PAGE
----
I also include in my definition of a ‘press freedom warrior’ those who have suffered in other ways because of their commitment to truth-seeking and truth-telling. Some have been the victims of lawsuits and have had to pay damages to those who have set out to gag them. Others have forsaken lucrative positions in government or public relations so they can continue as Fourth Estate watchdogs in preference to becoming political or corporate lapdogs.

We are honored to be in the company of press freedom warriors in this room today or watching via webcast and I ask you to join with me in a round of applause to salute them. [APPLAUSE].

I am not a press freedom warrior. I have made none of these sacrifices. I prefer to describe myself as a “press freedom worrier” – because much of my work has centred upon my public expressions of worry about a continuing array of regulatory, technological, economic, corporate and ethical threats to free expression and a free media.

I shall try to address some of these here tonight and I look forward to some robust discussion afterwards.

Before we proceed too far, however, we need to position the concept of free expression – and its offspring, ‘press freedom’ – in the modern world.

The free expression of certain facts and views has always been a dangerous practice in most societies.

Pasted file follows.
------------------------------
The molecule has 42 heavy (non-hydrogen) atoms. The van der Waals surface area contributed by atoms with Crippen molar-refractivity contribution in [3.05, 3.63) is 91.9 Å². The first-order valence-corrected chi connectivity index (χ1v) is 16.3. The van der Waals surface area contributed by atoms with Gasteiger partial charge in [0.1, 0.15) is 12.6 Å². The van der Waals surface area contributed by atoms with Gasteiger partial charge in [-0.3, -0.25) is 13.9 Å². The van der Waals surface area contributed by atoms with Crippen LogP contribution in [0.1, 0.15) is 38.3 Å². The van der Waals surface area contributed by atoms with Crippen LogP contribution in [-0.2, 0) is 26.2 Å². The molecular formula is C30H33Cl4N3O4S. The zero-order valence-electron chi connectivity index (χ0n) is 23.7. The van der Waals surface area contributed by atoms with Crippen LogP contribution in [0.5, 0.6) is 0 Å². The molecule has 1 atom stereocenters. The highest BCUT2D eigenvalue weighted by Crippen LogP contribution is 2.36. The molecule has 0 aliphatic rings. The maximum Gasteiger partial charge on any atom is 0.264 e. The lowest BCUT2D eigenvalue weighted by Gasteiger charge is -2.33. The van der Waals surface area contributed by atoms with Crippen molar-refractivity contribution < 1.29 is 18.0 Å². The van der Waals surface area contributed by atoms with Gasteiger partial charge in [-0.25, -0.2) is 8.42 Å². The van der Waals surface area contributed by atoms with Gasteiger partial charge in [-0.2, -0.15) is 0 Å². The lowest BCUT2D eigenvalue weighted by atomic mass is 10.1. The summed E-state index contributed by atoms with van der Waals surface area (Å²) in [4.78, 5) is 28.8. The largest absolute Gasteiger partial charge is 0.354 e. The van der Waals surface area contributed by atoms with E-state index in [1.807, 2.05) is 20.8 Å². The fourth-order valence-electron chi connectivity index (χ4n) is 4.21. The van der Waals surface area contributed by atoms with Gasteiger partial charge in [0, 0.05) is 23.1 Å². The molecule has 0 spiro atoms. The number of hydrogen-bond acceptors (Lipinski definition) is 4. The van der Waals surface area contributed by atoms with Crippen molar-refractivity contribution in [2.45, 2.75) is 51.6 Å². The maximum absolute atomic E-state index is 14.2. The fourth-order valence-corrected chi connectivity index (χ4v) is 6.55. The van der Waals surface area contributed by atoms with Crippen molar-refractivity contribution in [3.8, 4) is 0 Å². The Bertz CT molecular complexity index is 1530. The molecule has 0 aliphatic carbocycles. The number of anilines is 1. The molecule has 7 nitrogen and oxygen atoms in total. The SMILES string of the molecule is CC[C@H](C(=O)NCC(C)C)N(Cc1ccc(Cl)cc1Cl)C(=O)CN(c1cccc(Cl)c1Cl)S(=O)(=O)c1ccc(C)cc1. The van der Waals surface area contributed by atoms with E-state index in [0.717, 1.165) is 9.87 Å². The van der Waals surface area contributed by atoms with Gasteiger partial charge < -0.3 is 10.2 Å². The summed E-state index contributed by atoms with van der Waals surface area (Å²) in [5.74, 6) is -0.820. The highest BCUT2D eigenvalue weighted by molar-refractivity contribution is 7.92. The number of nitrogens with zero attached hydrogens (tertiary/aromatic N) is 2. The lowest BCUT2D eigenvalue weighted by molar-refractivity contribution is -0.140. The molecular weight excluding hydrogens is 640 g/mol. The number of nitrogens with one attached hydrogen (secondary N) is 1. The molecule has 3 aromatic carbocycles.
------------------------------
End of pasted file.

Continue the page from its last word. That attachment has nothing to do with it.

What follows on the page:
There have been countless millions put to death for their attempted expression of their so-called ‘dissident’ religious or political views throughout history. Many more have been imprisoned, tortured or punished in other ways for such expression.

A classical free expression martyr was Socrates, who in 399 BC was forced to drink hemlock poison by the government of the day because he refused to recant his philosophical questioning of the official deities of the time (Brasch and Ulloth, 1986, p. 9).

It was the invention of the printing press and the burgeon­ing of the publishing industry over the 16th and 17th centuries in the form of newsbooks and the ‘pamphleteers’ that first prompted repressive laws and then the movement for press freedom (Feather, 1988: 46). It is interesting that these individuals were the forerunners of the citizen journalists and bloggers we know today – often highly opinionated and quick to publish speculation and rumour.

But the pamphleteers took umbrage at government attempts at imposing a licensing system for printers from the mid-16th century (Overbeck, 2001: 34) Political philosopher and poet John Milton very publicly took aim at this in 1644 with his missive Areopagitica, a speech to the parliament appeal­ing for freedom of the presses. He went on to utter the famous free speech quote (Patrides 1985: 241):  “Give me the liberty to know, to utter, and to argue freely according to conscience, above all liberties. “